Vegas hookers take euros now?
Nice body though... (since this comment must have a body)
Use NoScript if you absolutely require JS to use certain sites, otherwise just disable it (JS specificly, any scripting in general) to avoid the hassles in the first place.
Good luck running your crappy code on my machine when I've configured it not to allow any scripting at all!
As long as the website is transparent about and doesn't try to use all available CPU cores it I don't see it as a problem.
I am fed up with JS jack-in-the-box pop-ups that take over the whole screen. Adverts seem to get past ad blockers, play video, make noise and generally make the user experience frustrating. We need to explore other non-paywall alternatives.
Two different things here:
1) The article mentions that the majority of these sites dont know there being used for harvesting coins. So there's no way they can be transparent about it, and thus it is a Problem. Also it makes it a Problem for those sites that are straight forward about it, as the association will quickly bcome that if you have a miner on your site it is there illegally/unwittingly, so your site cant be trusted, so People will block everything. Boom you've lost your advertising AND mining income.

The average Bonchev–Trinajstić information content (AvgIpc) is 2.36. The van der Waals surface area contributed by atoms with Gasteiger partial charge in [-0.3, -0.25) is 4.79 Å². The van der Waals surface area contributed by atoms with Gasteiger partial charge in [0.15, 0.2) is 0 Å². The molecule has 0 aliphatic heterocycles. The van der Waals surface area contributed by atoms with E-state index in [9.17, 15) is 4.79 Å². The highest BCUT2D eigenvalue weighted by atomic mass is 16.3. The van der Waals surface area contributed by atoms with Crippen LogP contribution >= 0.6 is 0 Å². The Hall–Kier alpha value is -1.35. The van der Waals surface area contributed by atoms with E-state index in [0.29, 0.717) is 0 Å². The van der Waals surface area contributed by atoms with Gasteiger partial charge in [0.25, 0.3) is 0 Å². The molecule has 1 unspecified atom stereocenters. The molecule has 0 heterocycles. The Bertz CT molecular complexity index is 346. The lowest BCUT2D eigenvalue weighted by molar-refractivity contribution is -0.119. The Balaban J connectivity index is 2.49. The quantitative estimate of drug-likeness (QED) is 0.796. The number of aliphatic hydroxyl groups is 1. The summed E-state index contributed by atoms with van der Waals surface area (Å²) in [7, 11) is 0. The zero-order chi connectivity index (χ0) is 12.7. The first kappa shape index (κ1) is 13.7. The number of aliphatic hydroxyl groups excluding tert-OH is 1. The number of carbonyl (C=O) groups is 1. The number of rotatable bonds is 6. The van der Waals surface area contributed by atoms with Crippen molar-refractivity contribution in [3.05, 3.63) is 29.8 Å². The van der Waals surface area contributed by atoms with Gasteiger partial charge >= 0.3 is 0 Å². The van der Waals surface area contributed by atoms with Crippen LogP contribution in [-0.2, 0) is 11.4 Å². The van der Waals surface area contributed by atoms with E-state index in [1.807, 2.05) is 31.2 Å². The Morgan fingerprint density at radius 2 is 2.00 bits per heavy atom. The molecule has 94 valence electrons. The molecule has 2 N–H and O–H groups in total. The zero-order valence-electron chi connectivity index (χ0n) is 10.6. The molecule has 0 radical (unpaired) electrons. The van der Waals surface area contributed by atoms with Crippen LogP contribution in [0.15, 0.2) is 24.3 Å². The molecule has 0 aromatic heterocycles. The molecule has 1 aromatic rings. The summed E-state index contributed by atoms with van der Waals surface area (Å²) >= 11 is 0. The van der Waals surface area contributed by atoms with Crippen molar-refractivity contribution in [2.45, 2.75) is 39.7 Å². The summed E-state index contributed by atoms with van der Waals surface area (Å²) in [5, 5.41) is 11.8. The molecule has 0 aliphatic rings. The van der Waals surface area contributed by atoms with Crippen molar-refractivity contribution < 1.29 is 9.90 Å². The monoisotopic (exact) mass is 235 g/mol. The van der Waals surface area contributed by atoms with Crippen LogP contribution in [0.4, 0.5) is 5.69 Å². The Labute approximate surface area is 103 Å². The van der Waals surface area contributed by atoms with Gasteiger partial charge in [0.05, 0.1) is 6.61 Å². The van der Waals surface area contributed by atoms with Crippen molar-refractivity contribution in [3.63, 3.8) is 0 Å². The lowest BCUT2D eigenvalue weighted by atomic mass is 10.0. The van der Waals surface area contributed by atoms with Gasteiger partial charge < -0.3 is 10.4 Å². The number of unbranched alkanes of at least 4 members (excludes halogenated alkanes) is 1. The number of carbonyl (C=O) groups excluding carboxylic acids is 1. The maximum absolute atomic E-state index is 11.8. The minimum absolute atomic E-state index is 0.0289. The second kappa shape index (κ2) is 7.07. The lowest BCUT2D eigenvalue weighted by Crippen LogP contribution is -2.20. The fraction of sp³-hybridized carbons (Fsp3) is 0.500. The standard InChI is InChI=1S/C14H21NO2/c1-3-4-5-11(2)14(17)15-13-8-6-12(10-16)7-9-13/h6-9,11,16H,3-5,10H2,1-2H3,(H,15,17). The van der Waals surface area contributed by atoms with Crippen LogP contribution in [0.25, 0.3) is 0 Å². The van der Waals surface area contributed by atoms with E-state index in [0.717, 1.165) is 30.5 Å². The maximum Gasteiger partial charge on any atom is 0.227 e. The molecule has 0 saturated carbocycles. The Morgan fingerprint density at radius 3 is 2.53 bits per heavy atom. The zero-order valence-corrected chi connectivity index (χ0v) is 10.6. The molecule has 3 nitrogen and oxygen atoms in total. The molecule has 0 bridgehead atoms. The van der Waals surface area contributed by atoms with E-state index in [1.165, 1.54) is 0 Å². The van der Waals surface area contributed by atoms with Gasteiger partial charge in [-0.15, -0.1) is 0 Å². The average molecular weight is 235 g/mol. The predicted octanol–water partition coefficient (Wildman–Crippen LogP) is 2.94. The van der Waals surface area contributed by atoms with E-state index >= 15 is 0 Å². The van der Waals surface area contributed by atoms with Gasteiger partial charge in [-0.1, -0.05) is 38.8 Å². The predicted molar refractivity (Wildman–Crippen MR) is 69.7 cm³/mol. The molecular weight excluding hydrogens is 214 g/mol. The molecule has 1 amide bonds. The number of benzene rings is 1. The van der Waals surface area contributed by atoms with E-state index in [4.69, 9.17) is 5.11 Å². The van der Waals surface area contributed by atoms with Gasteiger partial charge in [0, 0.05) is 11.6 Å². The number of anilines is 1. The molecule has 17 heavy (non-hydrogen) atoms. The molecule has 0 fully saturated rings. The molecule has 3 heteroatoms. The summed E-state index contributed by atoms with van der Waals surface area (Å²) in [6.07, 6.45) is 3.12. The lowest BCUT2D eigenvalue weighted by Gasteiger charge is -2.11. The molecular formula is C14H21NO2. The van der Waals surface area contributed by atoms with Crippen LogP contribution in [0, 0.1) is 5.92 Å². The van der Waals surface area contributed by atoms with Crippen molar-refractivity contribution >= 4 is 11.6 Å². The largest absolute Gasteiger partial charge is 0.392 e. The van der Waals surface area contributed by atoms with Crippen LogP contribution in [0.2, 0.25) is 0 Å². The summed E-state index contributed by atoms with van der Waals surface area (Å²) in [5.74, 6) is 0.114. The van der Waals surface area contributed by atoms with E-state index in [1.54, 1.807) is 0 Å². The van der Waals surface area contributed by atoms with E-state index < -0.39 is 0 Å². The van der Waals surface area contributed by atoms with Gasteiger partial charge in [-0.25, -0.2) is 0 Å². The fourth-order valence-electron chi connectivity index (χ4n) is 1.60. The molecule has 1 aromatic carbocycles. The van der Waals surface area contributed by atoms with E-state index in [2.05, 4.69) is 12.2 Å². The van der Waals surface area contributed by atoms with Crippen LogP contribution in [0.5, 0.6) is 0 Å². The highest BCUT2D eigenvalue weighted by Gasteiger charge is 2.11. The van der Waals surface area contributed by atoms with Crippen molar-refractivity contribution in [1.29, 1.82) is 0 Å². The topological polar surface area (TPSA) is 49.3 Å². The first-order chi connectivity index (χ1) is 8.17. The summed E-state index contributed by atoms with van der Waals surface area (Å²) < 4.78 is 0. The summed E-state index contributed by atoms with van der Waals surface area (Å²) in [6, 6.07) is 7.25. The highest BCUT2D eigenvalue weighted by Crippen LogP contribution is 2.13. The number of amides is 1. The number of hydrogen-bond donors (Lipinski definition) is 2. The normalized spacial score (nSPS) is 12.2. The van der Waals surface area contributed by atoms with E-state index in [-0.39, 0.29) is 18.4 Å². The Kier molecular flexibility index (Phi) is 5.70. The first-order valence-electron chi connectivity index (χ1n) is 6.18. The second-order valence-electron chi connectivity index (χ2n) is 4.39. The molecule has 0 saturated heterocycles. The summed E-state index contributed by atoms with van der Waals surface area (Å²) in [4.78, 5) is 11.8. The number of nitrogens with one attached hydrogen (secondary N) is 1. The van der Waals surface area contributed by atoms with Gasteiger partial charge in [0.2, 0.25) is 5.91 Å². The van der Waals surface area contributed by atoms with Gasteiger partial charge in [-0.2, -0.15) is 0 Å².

2) If you're really suffering from pop-up and problems with adverts, then you probably need to invest some more time in finding a better solution. Firefox with NoScript and ADP works extremely well, but takes some time to get working optimally (i.e. letting sites you visit regularly allow specific things that you want). Similar solutions exist on most other browsers (mu script, etc - I'm sure other users here on El reg can make suggestions for their browser of choice), so you really should be able to remove the problem no matter what your setup.
Don't think so. Everyone knows what a Hooker is. Some people remember Stanley of course, but most people seem to think of the sweaty Rugby player.
But then there was the wierdness of a boy at school who liked football, many thought it strange.
I was useless as too shortsighted.
It made me wonder about how prevalent and detectable similar techniques would be if implemented on mobile apps.
As an example, I recently started playing a iOS game. It's very engaging, so I spent far too long playing it over the weekend.
It is free, but with the usual opportunities to pay to remove advertising, boosts, customisations etc.
However, while I've been playing it, I've noticed my iPad (Air 2) gets pretty hot and chews through battery. It's only a platform-type game, and while there are quite a few animations going on, it doesn't look - to me - like it should be so intensive.
That got me thinking how easy it would be to include code running some other task - say bitcoin mining - in the background. These kind of games require internet access to fetch ads and content so any data transfer required to support the task could be easily disguised.
Is it possible to determine if the app is doing that? Or if it's simply inefficient coding that's causing my hands to get nice and toasty?
Biting the hand that feeds IT © 1998–2019